Western opinion sees the South Caucasus as part of an ‘age-old conflict’ between Christians and the Islamic world. In reality, the two Karabakh wars have less to do with religious conflict or clashes of civilisations than territory. Armenia, like Russia, have been unwilling to accept former Soviet internal republican boundaries as post-Soviet international borders; if Armenia accepted this then Yerevan would have to accept that Karabakh is part of Azerbaijan.
Consequently, most people in the West believe that Muslim Azerbaijan committed most of the crimes in the First Karabakh War and yet they would be very wrong. In the First Karabakh War it was Armenians which committed two of the biggest crimes. The first, as the victorious side which occupied twenty percent of Azerbaijan, was ethnic cleansing of between 750-800,000 who were forced to flee their homes. This huge number of Azerbaijani’s became IDP’s (Internal Displaced Persons) in a country in socio-economic crisis following the disintegration of the USSR. Many of them still cannot return to their homes, most of which have been destroyed or damaged, because of extensive minefields planted during the Armenian occupation.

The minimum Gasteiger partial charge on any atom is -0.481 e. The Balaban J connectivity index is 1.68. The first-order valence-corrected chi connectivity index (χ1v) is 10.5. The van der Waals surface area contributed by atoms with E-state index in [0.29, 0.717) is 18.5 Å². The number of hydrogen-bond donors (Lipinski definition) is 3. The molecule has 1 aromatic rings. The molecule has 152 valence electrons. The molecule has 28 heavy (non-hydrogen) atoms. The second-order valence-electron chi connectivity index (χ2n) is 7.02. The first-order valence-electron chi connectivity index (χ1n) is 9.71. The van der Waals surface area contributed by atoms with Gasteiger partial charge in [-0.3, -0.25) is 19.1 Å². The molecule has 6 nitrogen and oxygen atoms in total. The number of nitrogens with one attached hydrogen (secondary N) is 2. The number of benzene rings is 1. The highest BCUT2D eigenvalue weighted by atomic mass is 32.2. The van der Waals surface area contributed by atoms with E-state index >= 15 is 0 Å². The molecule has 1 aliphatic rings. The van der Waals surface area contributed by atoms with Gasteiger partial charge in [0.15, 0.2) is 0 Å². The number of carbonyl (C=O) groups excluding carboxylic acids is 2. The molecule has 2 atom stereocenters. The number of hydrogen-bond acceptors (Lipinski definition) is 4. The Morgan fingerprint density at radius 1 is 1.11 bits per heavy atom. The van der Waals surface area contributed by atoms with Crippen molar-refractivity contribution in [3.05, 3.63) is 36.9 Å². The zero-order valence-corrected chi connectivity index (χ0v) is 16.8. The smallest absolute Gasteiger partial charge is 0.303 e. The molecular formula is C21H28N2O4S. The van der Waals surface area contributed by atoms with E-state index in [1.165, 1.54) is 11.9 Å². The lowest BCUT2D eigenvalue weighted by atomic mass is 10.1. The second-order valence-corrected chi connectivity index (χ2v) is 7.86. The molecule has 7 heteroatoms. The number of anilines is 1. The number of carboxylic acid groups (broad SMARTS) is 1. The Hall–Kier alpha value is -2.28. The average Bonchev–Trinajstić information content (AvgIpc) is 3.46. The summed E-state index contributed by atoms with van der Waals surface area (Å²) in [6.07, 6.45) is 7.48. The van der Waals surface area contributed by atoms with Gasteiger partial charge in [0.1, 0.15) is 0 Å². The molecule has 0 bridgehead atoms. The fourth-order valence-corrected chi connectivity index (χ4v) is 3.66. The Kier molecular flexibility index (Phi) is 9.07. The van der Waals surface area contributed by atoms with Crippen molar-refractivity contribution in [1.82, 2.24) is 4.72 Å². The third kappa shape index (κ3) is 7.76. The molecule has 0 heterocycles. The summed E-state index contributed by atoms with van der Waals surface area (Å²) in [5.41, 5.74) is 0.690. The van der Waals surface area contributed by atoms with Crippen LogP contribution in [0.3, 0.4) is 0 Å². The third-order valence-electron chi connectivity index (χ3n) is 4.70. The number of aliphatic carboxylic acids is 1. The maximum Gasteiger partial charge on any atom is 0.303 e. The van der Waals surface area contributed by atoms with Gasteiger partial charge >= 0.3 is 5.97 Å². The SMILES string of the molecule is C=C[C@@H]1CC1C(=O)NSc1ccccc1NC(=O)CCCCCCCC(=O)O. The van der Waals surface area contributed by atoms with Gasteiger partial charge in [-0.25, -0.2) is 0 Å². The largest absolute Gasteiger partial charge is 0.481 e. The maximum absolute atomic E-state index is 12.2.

Far fewer Armenians, around 200,000, fled from Azerbaijan and became IDP’s. During the nearly three decade occupation Armenians attempted to alter the demographic makeup of the territories under their control by bringing in new settlers. Approximately 150,000 Armenians came to live in the seven occupied districts surrounding Karabakh and in Karabakh itself. Most of these Armenian settlers fled when the areas were returned to Azerbaijani control after destroying buildings, utilities and roads. The Economist has estimated that the cost of rebuilding these seven regions will amount to 15 billion dollars.
The second crime was the massacre of over 600 Azerbaijani civilians and POW’s in the town of Khojaly in February 1992 by Armenian volunteers and the former Soviet and (from January 1992) Russian 366th regiment. At times, these crimes against civilians were instigated by the KGB Soviet secret police (as it did in other republics, such as Georgia and Lithuania) with the assistance of Soviet army or Ministry of Interior Troops. The Kremlin’s policy to ‘divide and rule’ in the South Caucasus, as seen in its rationale for proposing ‘peacekeepers’ during the November 2020 ceasefire negotiations.